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Title: 'A new electoral winning formula?' : beyond the populist radical right : center right party electoral success, 'strategic emphasis' and incumbency effects on immigration in the 21st century
Author: Downes, James F.
ISNI:       0000 0004 6424 2180
Awarding Body: University of Kent
Current Institution: University of Kent
Date of Award: 2017
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Abstract:
Contemporary center right parties in Europe are often known for their ideological focus on 'bread and butter' issues such as the free market economy and law and order, alongside their promotion of traditional institutions and values in society. However, the strategies they use to emphasize the immigration issue are less discussed in academic literature, as are the issue's electoral implications for this party family in different economic contexts across the 21st century. The central research question of this dissertation investigates the electoral success of center right parties and how they are able to prosper electorally from emphasizing immigration in different economic contexts, often at the expense of populist radical right parties. The dissertation focuses on center right parties rather than the center left, as the center right is spatially and ideologically closer to the populist radical right on a number of issues. This dissertation tests an original aggregate level theoretical framework of 'strategic emphasis' that features a dynamic game of party competition. The theory argues that immigration is not an issue 'owned' solely by populist radical right parties, but one that can also help today's center right parties to prosper electorally. This theory proposes a discussion of the relative electoral success of center right parties in two different economic contexts, showing how in certain situation they can perform better electorally than the radical right when they emphasize immigration, as opposed to adopting specific positional stances on immigration. The central story in this dissertation is not about spatial positions in the form of anti-immigrant sentiment driving electoral success for center right parties. Rather, it is about issue salience and the emphasis that center right parties place on immigration in their party strategies that determines their electoral fortunes in the 21st century. This theory is then tested in three separate empirical chapters (Chapters 5, 6 and 7), which draws on the ParlGov dataset on European national parliamentary elections that has been merged with the Whitefield-Rohrschneider expert survey on party positions. The Chapel Hill Expert Survey data is also utilized. Chapter 7 comprises a case study analysis of four research cases derived from the results of the large N comparative analysis in Chapter 5. Chapters 5 and 6 set out an original contribution to knowledge in two different economic contexts, demonstrating through statistical models the electoral success of the center right. The findings show that when they emphasize the immigration issue, center right parties tended to perform better than populist radical right parties in different contexts, in times of economic crisis (2008-13) and particularly in times of economic stability (1999-2007). Drawing on a research design consisting of four case studies (Belgium, the Netherlands, Finland and France), Chapter 7 investigates qualitatively how center right parties' emphasis on immigration affects their electoral success in economic bad times and how in some cases, this strategy allows them to perform better electorally than the populist radical right. However, the case studies show that there are restrictions to center right party electoral success. For example, when center right parties are (i) incumbents and (ii) do not emphasize immigration; this allows the populist radical right to achieve electoral success at their expense. 'Challenger' center right parties (specifically non-incumbents and those in opposition) tended to perform better electorally and further underlined incumbency-punishment patterns in the context of greater voter volatility. The dissertation argues that there may be a 'new electoral winning formula' in the 21st century, whereby specific center right parties profit electorally through strategically emphasizing the immigration issue, rather than on traditional issues such as law and order alongside the free market that the center right tend to be more historically associated with. These findings have implications for contemporary party politics, in showing the potential for center right parties to perform electorally well on the immigration issue and has important implications for the state of contemporary liberal democracy across Europe.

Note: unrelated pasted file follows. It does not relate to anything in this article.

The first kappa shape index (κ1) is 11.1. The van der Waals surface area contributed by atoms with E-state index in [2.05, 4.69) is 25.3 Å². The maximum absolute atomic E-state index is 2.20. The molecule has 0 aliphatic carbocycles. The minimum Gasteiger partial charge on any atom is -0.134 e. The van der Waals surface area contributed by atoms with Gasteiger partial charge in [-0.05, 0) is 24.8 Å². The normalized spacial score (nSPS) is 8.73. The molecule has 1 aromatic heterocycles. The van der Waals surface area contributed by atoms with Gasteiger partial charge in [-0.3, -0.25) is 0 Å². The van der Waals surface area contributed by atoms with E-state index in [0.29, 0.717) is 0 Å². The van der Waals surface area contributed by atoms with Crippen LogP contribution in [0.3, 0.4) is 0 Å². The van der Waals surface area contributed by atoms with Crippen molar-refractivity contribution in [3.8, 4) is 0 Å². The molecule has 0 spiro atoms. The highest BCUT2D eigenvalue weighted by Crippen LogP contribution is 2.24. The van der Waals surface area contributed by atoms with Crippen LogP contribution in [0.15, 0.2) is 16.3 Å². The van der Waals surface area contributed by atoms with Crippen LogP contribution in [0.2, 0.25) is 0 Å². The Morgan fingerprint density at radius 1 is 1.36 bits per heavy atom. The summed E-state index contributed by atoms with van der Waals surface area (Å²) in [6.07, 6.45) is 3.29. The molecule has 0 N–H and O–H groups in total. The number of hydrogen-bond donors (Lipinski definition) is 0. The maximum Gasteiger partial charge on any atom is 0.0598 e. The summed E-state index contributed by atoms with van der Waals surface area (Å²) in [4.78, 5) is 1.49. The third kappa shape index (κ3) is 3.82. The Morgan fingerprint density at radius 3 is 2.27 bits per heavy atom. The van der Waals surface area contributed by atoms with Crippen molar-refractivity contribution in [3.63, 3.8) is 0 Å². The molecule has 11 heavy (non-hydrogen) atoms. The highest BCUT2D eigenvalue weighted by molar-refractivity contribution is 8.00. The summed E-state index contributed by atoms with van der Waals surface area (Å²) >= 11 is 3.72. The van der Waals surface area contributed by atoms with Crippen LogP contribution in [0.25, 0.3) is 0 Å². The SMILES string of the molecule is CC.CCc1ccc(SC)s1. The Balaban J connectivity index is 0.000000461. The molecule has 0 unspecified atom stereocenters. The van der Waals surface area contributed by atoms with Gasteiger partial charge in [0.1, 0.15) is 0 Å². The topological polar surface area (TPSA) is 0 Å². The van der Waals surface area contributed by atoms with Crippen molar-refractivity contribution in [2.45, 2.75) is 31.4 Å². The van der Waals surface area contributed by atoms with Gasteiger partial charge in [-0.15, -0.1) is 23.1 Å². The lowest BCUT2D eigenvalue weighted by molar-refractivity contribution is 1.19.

Supervisor: Seyd, Ben ; Morgan-Jones, Edward Sponsor: Not available
Qualification Name: Thesis (Ph.D.) Qualification Level: Doctoral
EThOS ID: uk.bl.ethos.724273  DOI: Not available
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